Forces Behind the Cuba Normalization

Lawndale News Chicago's Bilingual Newspaper - Commentary

by Daniel Nardini

I am happy and grateful that Alan Gross is free at last and reunited with his family. I wish this freedom had come for Gross some time ago, but at least he is now free. Long ago I had argued that the U.S. embargo of Cuba and the lack of relations between the United States and Cuba made no sense. I still believe that the embargo and lack of relations with Cuba makes no sense. What frightened me was that the Cuban government took a hostage in the form of Alan Gross to try and get three of their agents back and also for other purposes. What equally frightens me is that U.S. President Barack Obama seems to have caved in to this blackmail by the Cuban government, and not only gave them the three Cuban spies they wanted back but also the end of the embargo and normalization of relations between the two countries. The United States got back the life of one American, and the Communist Party of Cuba got not only three Cubans but also diplomatic relations and possibly billions of dollars worth of business and investments.

To me this is not the way I would have wanted the end of the embargo and the reestablishment of relations with Cuba. It looks like Obama betrayed America’s national interests and gave into blackmail. Worse, it seems like a victory for the Communist Party of Cuba—they gave the United States almost nothing and reaped a bonanza in return. But I am convinced that there were and are powerful business and political force that want an end to the embargo and for normalization of relations between the United States and Cuba. One of these forces are the car corporations. For them, Cuba is a potential new market and has been for some time. They see Cubans with money buying American cars, and more importantly a country where they can establish new car factories to build cars more cheaply than in many countries (plus the fact being only 97 miles from the United States is too big an opportunity to pass up). There are U.S. state governments that want to do business with Cuba. As far back as the George W. Bush presidency, Illinois wanted to open up a business office in Havana and sell millions of dollars in agricultural products. Other state governments are thinking along these lines, and normalization of relations with Cuba would be ideal.

Then there are the travel agencies and tourist companies who see a golden opportunity with normalized relations with Cuba. For the cruise lines, Cuba could be a major destination and a reasonably priced one. For the individual travel companies, it would mean tens of thousands if not hundreds of the thousands of tourists streaming into Cuba and big revenue for them. Since Cuba is a cheap and close destination that few Americans have been to, normalization would be ideal for them. Additionally, there are companies that want to import Cuban goods like cigars, Cuban rum, Cuban agricultural products, and maybe also establish factories where they can manufacture and export their products to the United States. Again the argument that Cuba is a close and cheap place would be a powerful incentive. Finally, there are leading members within the Democratic Party who want and have long wanted normalization with Cuba. In my view, all of this has created for the perfect political storm, and Obama simply saw it as the opportunity other powerful people want for their own ends (that and they are most probably large contributors to the Democratic Party).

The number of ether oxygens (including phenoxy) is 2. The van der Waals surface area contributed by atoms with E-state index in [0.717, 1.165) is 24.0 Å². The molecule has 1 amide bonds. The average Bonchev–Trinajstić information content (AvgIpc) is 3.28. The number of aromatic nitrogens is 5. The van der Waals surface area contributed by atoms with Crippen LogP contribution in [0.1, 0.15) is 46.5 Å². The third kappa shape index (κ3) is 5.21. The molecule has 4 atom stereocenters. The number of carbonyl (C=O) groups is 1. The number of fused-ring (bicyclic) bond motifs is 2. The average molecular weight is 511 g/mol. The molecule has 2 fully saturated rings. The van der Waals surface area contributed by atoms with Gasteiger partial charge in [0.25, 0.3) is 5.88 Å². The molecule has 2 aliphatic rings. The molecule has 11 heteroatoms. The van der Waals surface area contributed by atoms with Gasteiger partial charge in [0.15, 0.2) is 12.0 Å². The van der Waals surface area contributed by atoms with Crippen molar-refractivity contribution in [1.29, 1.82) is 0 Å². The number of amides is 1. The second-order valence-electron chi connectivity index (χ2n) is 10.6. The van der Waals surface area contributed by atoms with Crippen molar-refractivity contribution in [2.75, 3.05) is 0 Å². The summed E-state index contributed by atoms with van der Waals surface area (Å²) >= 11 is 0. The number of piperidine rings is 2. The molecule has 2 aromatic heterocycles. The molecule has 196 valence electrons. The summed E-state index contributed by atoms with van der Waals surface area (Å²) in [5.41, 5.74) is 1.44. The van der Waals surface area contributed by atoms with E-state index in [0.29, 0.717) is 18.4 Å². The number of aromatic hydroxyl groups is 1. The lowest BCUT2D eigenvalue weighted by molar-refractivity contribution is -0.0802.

As I said before, I would have had no major problem with the end of the U.S. embargo of Cuba and full diplomatic relations reestablished with Cuba. The way it is being done is what I really, really object to. This is happening due to Communist Party of Cuba blackmail. This makes the United State look like it does not care about democracy, human rights or standing up to principle (the Cuban government agreed to release 53 political prisoners. Considering that Cuba has several hundred political prisoners, this number is too small, and who said that the Cuban government would guarantee their freedom?). All of this makes President Obama look like he threw in the towel, and I have to wonder who the people are who helped him make the decision to throw in the towel. The way I see it, it does not matter what I want to see happen. There are forces that want normalization with Cuba, and forces that seem to be opposed to it. The question is which one will win?!

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